Six million would-be U.S. immigrants face expanded collection of their biometric data, including iris scans, palm-, and voice-prints, facial recognition images, and DNA, under a proposed federal rule. The Department of Homeland Security also for the first time would gather that data from American citizens sponsoring or benefiting from a visa application. Bloomberg Law reports: Years in the making, the biometrics immigration rule has garnered more than 160 comments since its Sept. 11 publication. The 30-day comment period closes on Oct 13. A final version could be in place by Inauguration Day. Immigration and privacy advocates have voiced concerns over who will have to comply with the new requirements, why President Donald Trump is making this push so late in his term, and what it means for a federal agency already claiming a lack of resources.
The 300-plus-page plan updates current biometrics requirements so that "any applicant, petitioner, sponsor, beneficiary, or individual filing or associated with an immigration benefit or request, including U.S. citizens, must appear for biometrics collection without regard to age unless the agency waives or exempts the requirement." The DHS estimates an additional 2.17 million new biometrics submissions will be collected annually, an increase from the current 3.9 million, under the rule. The DHS already collects fingerprints from some visa applicants. The new rule would expand that biometrics-gathering to iris images, palm- and voice- prints. The agency wants authority to require or request DNA testing to prove familial relationships where kinship is in question. The DNA data could be stored indefinitely, under the proposed rule. The DHS essentially has until Dec. 20 to review and respond to public comments and draft a final proposal, said Doug Rand, who worked on technology and immigration policy in the Obama White House and then joined the Federation of American Scientists. "They're really running out of time. And the fact that you'd put out a final regulation on such a far-ranging new policy that touches the lives of millions of people, you're opening up to huge legal vulnerability because any plaintiff can point to the comment period of only 30 days."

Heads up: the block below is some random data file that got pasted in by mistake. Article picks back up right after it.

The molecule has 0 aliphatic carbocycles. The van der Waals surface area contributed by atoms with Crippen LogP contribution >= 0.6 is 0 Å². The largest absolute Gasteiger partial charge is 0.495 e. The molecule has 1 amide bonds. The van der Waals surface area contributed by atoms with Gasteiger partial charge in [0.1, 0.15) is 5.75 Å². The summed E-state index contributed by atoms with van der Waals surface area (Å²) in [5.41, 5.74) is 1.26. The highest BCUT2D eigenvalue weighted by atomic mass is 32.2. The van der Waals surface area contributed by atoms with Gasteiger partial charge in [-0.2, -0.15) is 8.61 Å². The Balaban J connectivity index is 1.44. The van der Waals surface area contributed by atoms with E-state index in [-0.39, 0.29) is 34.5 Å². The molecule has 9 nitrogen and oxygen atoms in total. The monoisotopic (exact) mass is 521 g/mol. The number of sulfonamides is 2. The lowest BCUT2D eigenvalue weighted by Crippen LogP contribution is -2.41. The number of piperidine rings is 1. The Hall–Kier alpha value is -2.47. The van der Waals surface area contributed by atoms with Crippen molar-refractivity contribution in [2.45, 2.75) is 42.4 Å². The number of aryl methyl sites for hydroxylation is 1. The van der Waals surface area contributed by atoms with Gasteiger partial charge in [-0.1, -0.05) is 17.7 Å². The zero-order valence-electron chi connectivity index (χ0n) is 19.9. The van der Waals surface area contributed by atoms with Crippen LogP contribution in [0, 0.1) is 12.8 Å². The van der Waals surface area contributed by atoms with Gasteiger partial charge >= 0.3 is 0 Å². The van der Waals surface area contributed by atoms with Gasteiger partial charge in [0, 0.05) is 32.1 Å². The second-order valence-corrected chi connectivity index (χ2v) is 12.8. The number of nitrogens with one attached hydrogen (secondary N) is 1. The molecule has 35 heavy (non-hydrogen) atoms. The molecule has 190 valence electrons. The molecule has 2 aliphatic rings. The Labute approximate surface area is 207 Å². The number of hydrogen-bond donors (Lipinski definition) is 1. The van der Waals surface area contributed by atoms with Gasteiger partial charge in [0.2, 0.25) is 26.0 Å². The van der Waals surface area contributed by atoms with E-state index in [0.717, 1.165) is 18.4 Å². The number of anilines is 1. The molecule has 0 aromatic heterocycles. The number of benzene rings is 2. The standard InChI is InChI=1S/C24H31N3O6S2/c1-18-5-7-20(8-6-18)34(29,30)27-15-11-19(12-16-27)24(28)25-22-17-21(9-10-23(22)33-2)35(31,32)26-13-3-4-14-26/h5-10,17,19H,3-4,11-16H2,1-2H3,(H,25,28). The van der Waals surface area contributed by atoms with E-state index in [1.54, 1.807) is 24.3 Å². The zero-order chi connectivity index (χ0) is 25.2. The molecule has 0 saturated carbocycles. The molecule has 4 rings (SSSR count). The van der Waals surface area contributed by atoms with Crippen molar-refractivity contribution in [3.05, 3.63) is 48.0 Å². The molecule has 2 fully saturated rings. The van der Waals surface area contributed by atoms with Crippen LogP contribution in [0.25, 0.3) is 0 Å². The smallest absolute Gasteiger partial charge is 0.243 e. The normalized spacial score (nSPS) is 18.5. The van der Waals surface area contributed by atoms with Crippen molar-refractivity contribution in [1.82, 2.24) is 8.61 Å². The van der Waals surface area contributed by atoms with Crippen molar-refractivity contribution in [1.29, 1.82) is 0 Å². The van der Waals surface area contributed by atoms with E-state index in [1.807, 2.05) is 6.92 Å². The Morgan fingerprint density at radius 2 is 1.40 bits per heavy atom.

Read more of this story at Slashdot.